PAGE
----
General Characteristics and Epidemiology
Basic features of orthopoxviruses
- Largest and most complex viruses
- Family: Poxviridae
- Genus: Orthopoxvirus
- DNA virus:
- Nucleosome (instead of a capsid)
- Proteolipid envelope
- Oval or brick-shaped
Clinically relevant species
Notable orthopoxviruses that infect humans include:
- Variola virus (smallpox)
- Monkeypox virus
- Vaccinia virus (used in the smallpox vaccine)
- Cowpox virus
- Orthopoxvirus infections are rare events.
- The last case of naturally occurring smallpox was in the 1970s.
- Considered eradicated in 1980
- Mortality had been as high as 25%–30%.
- Sporadic epidemics have occurred in Africa
- Mortality can be as high as 17%.
- < 150 cases reported
- Most cases occur in individuals < 18 years of age
|Monkeypox||Unknown (maybe small rodents)|
|Vaccinia||Unknown||Skin-to-skin contact (often from those recently vaccinated)|
|Cowpox||Rodents||Direct contact with infected animals (often cows)|
Host risk factors
More severe disease tends to occur in:
- Immunosuppressed patients
- Certain skin conditions (e.g., eczema)
Viral replication cycle
- Unlike many other viruses:
- Viral replication is cytoplasmic.
- No cell receptor or specific protein is targeted by the virus to gain entry into the cell.
- Entry into a host cell is mediated by endocytosis → viral core is released into the cytoplasm
- Intermediate genes are expressed → DNA replication
- Progeny virions are assembled → mature virions are released from the cell upon cellular lysis
- Inhaled secretions and virus → entry into the respiratory tract
- Viral replication → spread to regional lymphatic tissue → replication → viremia
- Dissemination to lymphoid organs → secondary viremia → symptoms
- Virus localizes in dermal blood vessels → endothelial swelling
- Infection of epidermal cells → cutaneous manifestations
- Vaccinia: virus replicates at the site of inoculation → localized cutaneous manifestations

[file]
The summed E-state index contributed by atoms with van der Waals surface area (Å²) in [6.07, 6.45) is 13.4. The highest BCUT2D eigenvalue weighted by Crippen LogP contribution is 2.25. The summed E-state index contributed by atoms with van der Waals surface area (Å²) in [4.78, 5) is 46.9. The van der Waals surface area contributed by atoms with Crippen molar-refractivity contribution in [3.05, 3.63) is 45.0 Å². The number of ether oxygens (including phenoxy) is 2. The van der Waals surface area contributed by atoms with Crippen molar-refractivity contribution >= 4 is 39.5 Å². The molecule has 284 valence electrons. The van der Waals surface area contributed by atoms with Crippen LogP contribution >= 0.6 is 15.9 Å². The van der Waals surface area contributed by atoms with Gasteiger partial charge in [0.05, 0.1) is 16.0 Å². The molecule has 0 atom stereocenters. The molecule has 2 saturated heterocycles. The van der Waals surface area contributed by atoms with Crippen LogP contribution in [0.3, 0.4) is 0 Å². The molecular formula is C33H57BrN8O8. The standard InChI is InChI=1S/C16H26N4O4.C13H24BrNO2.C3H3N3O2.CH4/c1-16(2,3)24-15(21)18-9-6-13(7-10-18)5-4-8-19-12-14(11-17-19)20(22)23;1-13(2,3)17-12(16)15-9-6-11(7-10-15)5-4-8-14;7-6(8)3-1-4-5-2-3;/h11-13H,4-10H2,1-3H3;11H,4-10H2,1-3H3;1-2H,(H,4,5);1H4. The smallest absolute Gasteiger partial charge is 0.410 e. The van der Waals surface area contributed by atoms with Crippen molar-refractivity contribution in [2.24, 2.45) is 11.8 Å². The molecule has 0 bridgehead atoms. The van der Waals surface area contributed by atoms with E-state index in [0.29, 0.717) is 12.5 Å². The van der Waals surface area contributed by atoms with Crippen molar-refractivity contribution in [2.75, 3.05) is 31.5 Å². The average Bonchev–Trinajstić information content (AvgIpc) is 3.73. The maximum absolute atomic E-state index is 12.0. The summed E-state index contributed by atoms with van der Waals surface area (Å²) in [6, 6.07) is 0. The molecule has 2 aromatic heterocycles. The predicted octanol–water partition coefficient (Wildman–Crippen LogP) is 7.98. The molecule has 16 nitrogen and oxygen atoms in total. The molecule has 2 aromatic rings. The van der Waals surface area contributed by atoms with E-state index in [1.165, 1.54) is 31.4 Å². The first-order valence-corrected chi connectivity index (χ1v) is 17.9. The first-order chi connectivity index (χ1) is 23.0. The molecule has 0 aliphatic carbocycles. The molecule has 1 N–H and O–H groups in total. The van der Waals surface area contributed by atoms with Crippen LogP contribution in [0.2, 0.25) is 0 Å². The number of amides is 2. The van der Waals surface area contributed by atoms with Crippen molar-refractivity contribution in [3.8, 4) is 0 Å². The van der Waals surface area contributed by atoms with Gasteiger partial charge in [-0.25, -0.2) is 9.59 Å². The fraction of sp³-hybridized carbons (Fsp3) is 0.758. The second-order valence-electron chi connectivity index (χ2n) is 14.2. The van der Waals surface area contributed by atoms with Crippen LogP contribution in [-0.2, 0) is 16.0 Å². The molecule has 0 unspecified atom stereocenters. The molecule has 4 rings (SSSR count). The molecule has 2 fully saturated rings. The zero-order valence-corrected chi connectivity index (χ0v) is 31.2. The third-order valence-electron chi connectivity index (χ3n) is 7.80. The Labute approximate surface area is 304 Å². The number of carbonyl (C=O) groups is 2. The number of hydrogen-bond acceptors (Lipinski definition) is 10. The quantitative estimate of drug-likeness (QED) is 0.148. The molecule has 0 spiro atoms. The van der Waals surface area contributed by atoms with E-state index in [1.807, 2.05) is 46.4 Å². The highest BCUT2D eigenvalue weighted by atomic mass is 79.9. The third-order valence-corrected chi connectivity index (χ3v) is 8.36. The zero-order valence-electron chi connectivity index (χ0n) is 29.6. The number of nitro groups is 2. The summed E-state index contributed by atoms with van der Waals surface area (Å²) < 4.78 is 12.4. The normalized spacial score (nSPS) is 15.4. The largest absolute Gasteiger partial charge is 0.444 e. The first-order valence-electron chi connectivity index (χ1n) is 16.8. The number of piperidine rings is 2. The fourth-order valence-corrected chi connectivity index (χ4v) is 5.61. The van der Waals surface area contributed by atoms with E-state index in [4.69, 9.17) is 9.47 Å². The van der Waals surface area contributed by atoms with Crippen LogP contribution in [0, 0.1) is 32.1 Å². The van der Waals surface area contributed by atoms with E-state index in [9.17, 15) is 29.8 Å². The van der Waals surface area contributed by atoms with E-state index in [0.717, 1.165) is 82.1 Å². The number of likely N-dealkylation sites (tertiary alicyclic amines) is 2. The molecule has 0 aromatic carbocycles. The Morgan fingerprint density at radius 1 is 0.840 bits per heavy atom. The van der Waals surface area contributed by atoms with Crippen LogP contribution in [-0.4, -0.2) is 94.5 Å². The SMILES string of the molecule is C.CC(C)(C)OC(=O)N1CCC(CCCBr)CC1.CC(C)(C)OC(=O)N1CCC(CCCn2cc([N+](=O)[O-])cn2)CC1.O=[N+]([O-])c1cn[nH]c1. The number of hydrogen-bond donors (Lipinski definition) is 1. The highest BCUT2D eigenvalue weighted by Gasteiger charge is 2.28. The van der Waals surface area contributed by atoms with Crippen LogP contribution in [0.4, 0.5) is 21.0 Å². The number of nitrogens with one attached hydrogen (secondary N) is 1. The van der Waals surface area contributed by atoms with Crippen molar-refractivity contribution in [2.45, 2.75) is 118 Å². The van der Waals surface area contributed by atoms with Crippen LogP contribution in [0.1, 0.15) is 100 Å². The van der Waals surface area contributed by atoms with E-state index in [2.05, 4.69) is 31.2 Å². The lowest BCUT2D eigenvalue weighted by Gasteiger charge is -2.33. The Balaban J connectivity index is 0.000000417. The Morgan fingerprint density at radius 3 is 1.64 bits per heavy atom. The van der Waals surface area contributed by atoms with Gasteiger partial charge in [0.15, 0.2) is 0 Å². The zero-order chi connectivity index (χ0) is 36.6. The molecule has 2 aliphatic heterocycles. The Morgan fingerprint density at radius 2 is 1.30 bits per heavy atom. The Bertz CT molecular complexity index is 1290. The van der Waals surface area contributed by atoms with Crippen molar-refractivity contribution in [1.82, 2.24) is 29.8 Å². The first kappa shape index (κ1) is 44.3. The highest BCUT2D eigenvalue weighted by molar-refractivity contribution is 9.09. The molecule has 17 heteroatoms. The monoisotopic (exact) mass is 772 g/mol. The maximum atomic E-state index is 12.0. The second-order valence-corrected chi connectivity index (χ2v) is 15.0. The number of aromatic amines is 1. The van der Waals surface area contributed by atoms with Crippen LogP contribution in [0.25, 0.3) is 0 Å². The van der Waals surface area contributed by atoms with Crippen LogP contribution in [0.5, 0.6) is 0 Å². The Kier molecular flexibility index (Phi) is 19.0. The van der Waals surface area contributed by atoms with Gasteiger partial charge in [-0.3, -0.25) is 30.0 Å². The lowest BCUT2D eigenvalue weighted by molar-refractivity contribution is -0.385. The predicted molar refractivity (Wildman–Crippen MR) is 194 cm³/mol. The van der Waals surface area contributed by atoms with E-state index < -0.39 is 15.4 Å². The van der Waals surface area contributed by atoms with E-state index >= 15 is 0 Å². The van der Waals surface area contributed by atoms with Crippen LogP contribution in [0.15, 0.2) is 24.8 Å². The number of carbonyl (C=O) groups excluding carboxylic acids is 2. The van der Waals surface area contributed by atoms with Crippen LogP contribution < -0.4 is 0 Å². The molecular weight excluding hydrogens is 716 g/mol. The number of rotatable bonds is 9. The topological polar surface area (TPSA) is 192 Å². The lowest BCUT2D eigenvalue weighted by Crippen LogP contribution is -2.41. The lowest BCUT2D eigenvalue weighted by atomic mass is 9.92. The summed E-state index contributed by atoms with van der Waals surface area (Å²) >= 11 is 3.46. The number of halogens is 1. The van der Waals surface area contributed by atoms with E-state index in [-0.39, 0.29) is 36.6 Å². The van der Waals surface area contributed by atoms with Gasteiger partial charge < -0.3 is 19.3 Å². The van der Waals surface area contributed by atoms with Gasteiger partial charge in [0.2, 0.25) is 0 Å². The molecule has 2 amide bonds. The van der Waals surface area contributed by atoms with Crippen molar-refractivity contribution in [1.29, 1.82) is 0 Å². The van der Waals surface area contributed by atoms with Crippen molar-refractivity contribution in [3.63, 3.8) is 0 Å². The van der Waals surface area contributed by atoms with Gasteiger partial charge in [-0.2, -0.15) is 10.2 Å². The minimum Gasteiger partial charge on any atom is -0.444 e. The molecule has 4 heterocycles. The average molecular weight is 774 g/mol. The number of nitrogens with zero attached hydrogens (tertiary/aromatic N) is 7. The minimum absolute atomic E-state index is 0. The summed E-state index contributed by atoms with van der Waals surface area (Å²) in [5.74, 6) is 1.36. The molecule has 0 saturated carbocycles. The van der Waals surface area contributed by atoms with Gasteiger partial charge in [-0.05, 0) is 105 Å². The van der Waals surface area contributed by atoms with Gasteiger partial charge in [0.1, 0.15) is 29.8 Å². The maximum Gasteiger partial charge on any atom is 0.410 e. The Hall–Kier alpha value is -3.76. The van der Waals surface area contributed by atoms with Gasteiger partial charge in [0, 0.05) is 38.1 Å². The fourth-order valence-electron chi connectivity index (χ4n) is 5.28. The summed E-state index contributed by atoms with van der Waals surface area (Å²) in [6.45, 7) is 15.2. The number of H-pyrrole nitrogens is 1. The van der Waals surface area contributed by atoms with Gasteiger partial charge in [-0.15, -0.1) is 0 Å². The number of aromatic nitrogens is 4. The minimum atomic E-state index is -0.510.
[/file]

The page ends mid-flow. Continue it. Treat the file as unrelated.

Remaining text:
The following table summarizes notable clinical diseases caused by orthopoxviruses:
Diagnosis and Management
The diagnosis can be supported with the following testing:
- PCR for viral DNA from lesion specimens
- Serology (not specific for individual viruses)
- Viral culture
- Electron microscopy of lesion specimens
- There is no known treatment for these diseases.
- Management is supportive.
- Potential antiviral treatments:
- FDA-approved for the treatment of smallpox infection
- Effectiveness is unknown
- Has in vitro activity against orthopoxviruses
- No clinical data in humans
The smallpox vaccine is not only responsible for the eradication of smallpox but also appears to:
- Confer protection against some other orthopoxviruses, such as monkeypox
- Blunt the clinical course of smallpox if given after exposure
- Chickenpox: primary infection caused by the varicella–zoster virus. The typical clinical presentation includes prodromal symptoms, an oral enanthem, and a generalized, intensely pruritic vesicular rash. These lesions appear in crops and will be in varying stages of evolution. The diagnosis is primarily clinical. Management is supportive, though antiviral therapy can be used in certain patient populations.
- Molluscum contagiosum (MC): viral infection limited to the epidermis. Molluscum contagiosum is mainly seen in children < 5 years of age. Lesions are grouped, flesh-colored, dome-shaped papules with central umbilication. The disease is mild in immunocompetent patients and self-resolves within months. Diagnosis is usually clinical. This infection is highly transmissible, and patient education is key in management. Cryotherapy with liquid nitrogen is the 1st-line therapy in patients who require it.
- Hand, foot, and mouth disease: mild, self-limited disease caused by coxsackie group A virus. Patients may have fever, mouth pain, and pharyngitis. An oral enanthem may occur. Skin lesions can be macular, papular, or vesicular and often include the palms, soles, and buttocks. Diagnosis is usually clinical. Management is supportive.
- Bacillary angiomatosis: condition seen in HIV/AIDs patients that results in angiomatous skin lesions due to Bartonella infection. The skin lesions are usually protuberant, red papules or nodules that are friable. Painful osteolytic bone lesions can also occur. Diagnosis can be made with biopsy, cultures, and PCR. Management includes antibiotics and antiretroviral therapy for HIV.
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